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  #1  
Old 12-11-2005, 10:42 AM
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Barrel Thread Size?


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wHAT IS THE BARREL THREAD SIZE AND DIAMETER FOR THE RUGER 77 AND THE CHARLES DALY MINI MAUSER ?
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  #2  
Old 12-11-2005, 11:16 PM
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Ruger is 1"x16tpi.I'm not sure about the Mini,but I do know they are metric.
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  #3  
Old 12-21-2005, 06:37 AM
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corrected

The '98 Mausers are 12 T.P.I., but with a 55° thread profile rather than the usual 60°. I have no clue what it is on the mini, but watch out for the odd thread profile to be repeated when you do find out the pitch.

Nick

Last edited by unclenick; 12-23-2005 at 09:24 AM.
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  #4  
Old 12-22-2005, 04:10 PM
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All of the large ring 98's that I've run into have a 1.100 diameter, 12 threads per inch, 55 degree threads. The small rings have a .980 diameter, 12 threads per inch, 55 degree threads.
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  #5  
Old 12-23-2005, 09:23 AM
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Correction

YES! 12 T.P.I. Slip of the brain on my part. Thanks, Mark. Glad you've got my senior-moment six. I've had one too many Garands on my mind lately. I am going to see if I can edit the 10 T.P.I. error out of my post just to avoid leaving an inaccuracy posted? Yes. Done

I found one article extolling the virtues of the Mini, and remarking that it is very well made. No mention of barrel threads, though.

Nick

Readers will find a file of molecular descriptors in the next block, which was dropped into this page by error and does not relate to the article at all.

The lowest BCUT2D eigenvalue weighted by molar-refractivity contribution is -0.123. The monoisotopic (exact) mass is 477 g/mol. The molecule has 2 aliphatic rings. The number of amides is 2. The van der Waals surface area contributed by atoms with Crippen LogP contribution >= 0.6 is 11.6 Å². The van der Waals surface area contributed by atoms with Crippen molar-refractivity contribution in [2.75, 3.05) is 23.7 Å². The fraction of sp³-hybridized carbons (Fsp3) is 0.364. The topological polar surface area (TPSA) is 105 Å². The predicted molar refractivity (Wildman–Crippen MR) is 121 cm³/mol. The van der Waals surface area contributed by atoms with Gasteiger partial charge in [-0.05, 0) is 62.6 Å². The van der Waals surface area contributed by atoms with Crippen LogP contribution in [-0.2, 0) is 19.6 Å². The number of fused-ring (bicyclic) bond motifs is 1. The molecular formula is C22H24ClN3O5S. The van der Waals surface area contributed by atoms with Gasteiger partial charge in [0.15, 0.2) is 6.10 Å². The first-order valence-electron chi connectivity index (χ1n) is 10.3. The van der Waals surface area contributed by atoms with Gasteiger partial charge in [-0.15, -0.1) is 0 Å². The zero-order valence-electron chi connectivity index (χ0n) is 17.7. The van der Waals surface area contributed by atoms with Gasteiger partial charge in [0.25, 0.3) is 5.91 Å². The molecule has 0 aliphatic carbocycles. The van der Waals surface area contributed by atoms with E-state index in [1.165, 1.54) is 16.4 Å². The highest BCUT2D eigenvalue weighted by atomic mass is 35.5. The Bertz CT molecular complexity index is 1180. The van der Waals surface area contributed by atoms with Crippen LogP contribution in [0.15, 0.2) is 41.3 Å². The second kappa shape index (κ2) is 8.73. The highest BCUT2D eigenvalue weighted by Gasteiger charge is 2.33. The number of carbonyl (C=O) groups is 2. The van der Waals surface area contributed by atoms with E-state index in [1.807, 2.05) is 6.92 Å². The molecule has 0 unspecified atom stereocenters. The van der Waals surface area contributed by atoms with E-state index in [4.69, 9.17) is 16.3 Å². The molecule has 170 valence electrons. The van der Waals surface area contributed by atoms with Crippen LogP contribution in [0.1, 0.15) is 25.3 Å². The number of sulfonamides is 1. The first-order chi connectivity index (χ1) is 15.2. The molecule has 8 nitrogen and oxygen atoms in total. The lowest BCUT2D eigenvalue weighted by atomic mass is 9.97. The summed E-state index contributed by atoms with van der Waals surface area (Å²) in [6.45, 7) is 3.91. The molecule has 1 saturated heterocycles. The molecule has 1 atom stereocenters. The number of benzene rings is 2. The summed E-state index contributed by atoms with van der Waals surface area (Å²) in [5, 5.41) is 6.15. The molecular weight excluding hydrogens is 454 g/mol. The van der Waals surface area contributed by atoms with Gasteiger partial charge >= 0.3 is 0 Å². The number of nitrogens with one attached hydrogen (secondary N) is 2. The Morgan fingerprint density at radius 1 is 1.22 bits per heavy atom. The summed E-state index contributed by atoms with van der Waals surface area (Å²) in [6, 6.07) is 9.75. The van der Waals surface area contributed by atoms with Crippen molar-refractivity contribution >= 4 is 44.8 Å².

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  #6  
Old 12-23-2005, 12:09 PM
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No problem Nick, I just didn't want to leave some wrong information on the board.

When I was in gunsmithing school at Trinidad State, they taught the 60 degrees were the threads to put in a Mauser. Nick brings up some good information here about 55 degrees being the correct angle. I rebarrel about 3 or 4 Mausers a month and I have special 55 degree cutters ground by Thinbit. Thinbit is a tool company. You want the thread surfaces to be fully engaged with each other.
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  #7  
Old 12-23-2005, 02:05 PM
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Mark,

Thanks for the Thinbit lead. I looked over their on-line catalog and realized I'd seen a number of their inserts before, but hadn't known their origin? I use a Darex quick-change holder on my lathe, and much prefer being able to buy inserts for a tool to having to remove one from the holder to re-grind it myself. My grinding gear is not exactly first class, so it takes me quite a bit of time to be confident my setup is accurate enough.

I am in the market for an inside acme thread tool to make some anti-backlash nuts for a cheap X-Y table. I want to turn it into a bolt jewelling fixture. That and a cheap Chinese collet spin indexer I have should do nicely. I will give Thinbit a try for the threading tool.